That association’s vice-president is Dianne Doyle, who is also the president and chief executive officer of Providence Health Care, which operates St Paul’s.

Together, Esperanza’s principals have links to land development, construction, hospital equipment and privatized medicine businesses.

Along with their relatives, associated companies and operators, they have contributed at least $70,650 to BC Liberal Party coffers since they purchased the land.

And that, says Brent Granby of the Save St Paul’s Coalition, is a conflict of interest that Falcon needs to explain.

Falcon’s office referred questions to the Ministry of Finance, which referred them back to the Ministry of Health, which issued a statement:

“No decisions on the renewal of St Paul’s Hospital have been finalized,” the statement emailed to Xtra says. “Providence Health Care and Vancouver Coastal Health have not yet submitted the business case on the project to the provincial government.”

Providence has been promising to present a “business case” for either relocating or renovating the hospital’s current West End site since 2005.

The Ministry of Health statement says renewal plans for St Paul’s need to be considered in conjunction with health demands and service needs throughout the Lower Mainland. Any plans for St Paul’s would have to go through public engagement and consultation planning first, it adds.

To Granby, the whole situation smells of conflict of interest.

“Clearly there’s a conflict of interest if one of the principal’s own company is giving donations to the Liberals,” he alleges.

“I don’t know why a society would own a piece of land and the government would pay the taxes on it,” he adds.

Granby says the Save St Paul’s Coalition has been trying to meet with Falcon but to no avail.

He says the situation appears to “have a lack of transparency and a lack of accountability.”

There needs to be public discussion about donations to the Liberal Party and appointments to “important boards,” he says.

Abbott told the BC legislature on November 16, 2005, that Providence had retained the right of first refusal to purchase the False Creek site from Esperanza for $24.8 million.

“The province has not been involved in any way around the negotiation of that,” Abbott said, according to Hansard records.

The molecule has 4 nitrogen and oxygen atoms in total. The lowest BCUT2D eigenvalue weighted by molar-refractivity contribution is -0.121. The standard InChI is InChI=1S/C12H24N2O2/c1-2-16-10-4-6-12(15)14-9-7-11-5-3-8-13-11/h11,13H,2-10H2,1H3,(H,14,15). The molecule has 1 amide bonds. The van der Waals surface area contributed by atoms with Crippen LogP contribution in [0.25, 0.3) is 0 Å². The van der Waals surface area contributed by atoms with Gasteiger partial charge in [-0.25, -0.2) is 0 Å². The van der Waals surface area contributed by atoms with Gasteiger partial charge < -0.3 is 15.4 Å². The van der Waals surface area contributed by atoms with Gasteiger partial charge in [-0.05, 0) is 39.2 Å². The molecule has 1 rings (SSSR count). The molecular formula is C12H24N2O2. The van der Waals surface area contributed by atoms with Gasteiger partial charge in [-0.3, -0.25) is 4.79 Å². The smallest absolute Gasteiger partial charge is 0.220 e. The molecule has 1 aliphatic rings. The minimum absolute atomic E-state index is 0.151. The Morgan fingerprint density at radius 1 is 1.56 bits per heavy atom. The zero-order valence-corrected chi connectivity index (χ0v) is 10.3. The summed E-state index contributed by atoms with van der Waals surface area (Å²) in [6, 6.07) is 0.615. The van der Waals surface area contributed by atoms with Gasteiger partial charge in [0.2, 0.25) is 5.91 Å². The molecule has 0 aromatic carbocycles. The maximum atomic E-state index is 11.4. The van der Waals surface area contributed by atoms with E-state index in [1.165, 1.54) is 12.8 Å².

Chandra Herbert doesn’t buy it.

He thinks the government — or at least the Liberal Party — is very much involved.

“Lately, it seems to be getting where decision-making is being done by supporters of the government – insiders, donors, members – rather than members of the community,” Chandra Herbert alleges.

He calls it a “You scratch my back, I scratch yours point of view.”

He wants to know why the decision-making on the future of St Paul’s seems to have become concentrated around the owners of that land.

Interconnected politics has no place in a potential billion-dollar hospital development that could also open up for development an immensely valuable piece of Burrard St property in the heart of downtown Vancouver, he maintains.

Falcon announced Kip Woodward’s appointment to head Vancouver Coastal Health on April 12, the same day Plant was appointed chair of Providence’s board.

Chandra Herbert says he met with Kip Woodward and says the latter made no secret of his interest in privatizing healthcare.

Xtra requested an interview with Kip Woodward through Vancouver Coastal Health but was referred to Providence.

Providence spokesperson Shaf Hussain says no decisions have been made on St Paul’s redevelopment and that the West End site remains on the table.

“What Providence Health Care desires is to deliver its mission, and that’s to take care of our residents and patients,” Hussain says. “There’s no decision that the community needs to be worried about.”

When the time comes to make decisions, he adds, stakeholders and the community will be involved.